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Frankish psalmody : the evidence of the commemoratio brevis Kitson, John Richard

Abstract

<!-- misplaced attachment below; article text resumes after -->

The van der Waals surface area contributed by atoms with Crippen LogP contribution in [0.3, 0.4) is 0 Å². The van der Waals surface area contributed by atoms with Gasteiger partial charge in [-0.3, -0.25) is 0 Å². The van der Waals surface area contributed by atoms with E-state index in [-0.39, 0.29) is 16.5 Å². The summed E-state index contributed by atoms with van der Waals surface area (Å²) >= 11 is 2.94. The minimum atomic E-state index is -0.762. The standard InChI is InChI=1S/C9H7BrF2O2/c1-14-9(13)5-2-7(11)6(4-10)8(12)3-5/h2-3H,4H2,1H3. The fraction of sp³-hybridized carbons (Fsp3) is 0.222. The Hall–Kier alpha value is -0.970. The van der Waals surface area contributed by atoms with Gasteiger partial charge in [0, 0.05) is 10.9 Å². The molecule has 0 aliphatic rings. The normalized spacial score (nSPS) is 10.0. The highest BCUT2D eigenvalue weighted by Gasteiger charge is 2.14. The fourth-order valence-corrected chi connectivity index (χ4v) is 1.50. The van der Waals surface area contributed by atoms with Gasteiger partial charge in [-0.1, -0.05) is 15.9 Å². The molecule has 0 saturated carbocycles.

This thesis is a study of the Frankish psalmody of the early medieval period. The most important source of this practice in existence today is the tenth-century treatise, the Commemoratio Brevis de Tonis et Psalmis Modulandis. During the last fifty years there have been several attempts by musicologists to come to terms with the evidence of this source but these, unfortunately, were based on a faulty eighteenth-century edition of an incomplete manuscript. The present study, however, is based on a new edition of the only complete source: the Wolfenbuttel Ms.Gud. lat. 2° 72 (4376). The method has been to reconstruct the evidence of this treatise—the musical examples of psalm tones and the commentary of the text—and to compare it to the standard practice of the late Middle Ages. Errors perpetuated unwittingly by the eighteenth-century edition have been corrected. The introduction summarizes the methods and origins of psalmody; the role of the Franks in the formation of the Gregorian repertoire; the subsequent decay and reform of the chant; and the role of the psalms in the liturgy. The first four chapters consider the many inflections of the psalm tone individually: the first intonation, the termination, the tenor and the mediant melody. The final chapter is devoted to a study of the special tones which were probably the remains of a practice even earlier than that of the tenth century. The Gregorian psalm tones appear at first sight to be sterile ground for historical investigation—almost featureless in their simplicity. Closer inspection reveals, however, a number of discernable strata belonging to quite different epochs. The earliest portion of the psalm tone is the tenor. There can be little argument that the most primitive usage involved the recitation of liturgical texts on a single pitch (hardly a musical phenomenon, more properly described as a method of public address). The next stage involved—for the purpose of articulating the verses of psalms—the affixing of intonations and terminations. In the earliest epoch, before the Carolingian reforms, it would seem that a psalmody of intonations, tenors and terminations was not yet formed into a coherent system. It is generally believed that the system of the eight modes was itself only introduced into the West at the time of the great Emperor. It would be difficult therefore to argue that the practice prior to this introduction had any connection with the eight-mode system. It would seem, rather, that local usages involving many patterns, some of them made venerable by great antiquity, were in force. The next stage in the evolution was to provide a correlation between the new system of the octoëchos and the psalmody. At this point most of the older free practice was abandoned. Some remnants, however, have remained—we have suggested that this is an explanation for the special tones in the Commemoratio Brevis--either owing to the force of tradition or the difficulty of making indisputable modal assignments. The attitude to the text of the psalm did not remain unchanged throughout this long period of evolution. In the earliest period the text accent was treated quite casually, as an examination of the intonations and the terminations shows clearly. At a later stage, however,--and here the mediant portions of the psalms with their quite different attitude toward text accent are instructive—the musicians approached the problem quite differently, taking extraordinary care that the correct inflections of the words were projected. It is tempting to associate this new approach, which reminds one so much of the Renaissance, with the well known Carolingian rebirth of knowledge. The history of the psalm tones subsequent to the Commemoratio Brevis is one of progressive refinement: a reduction to a practice both supple and logical, the last stage of which is represented by the Vatican Edition of 1908.

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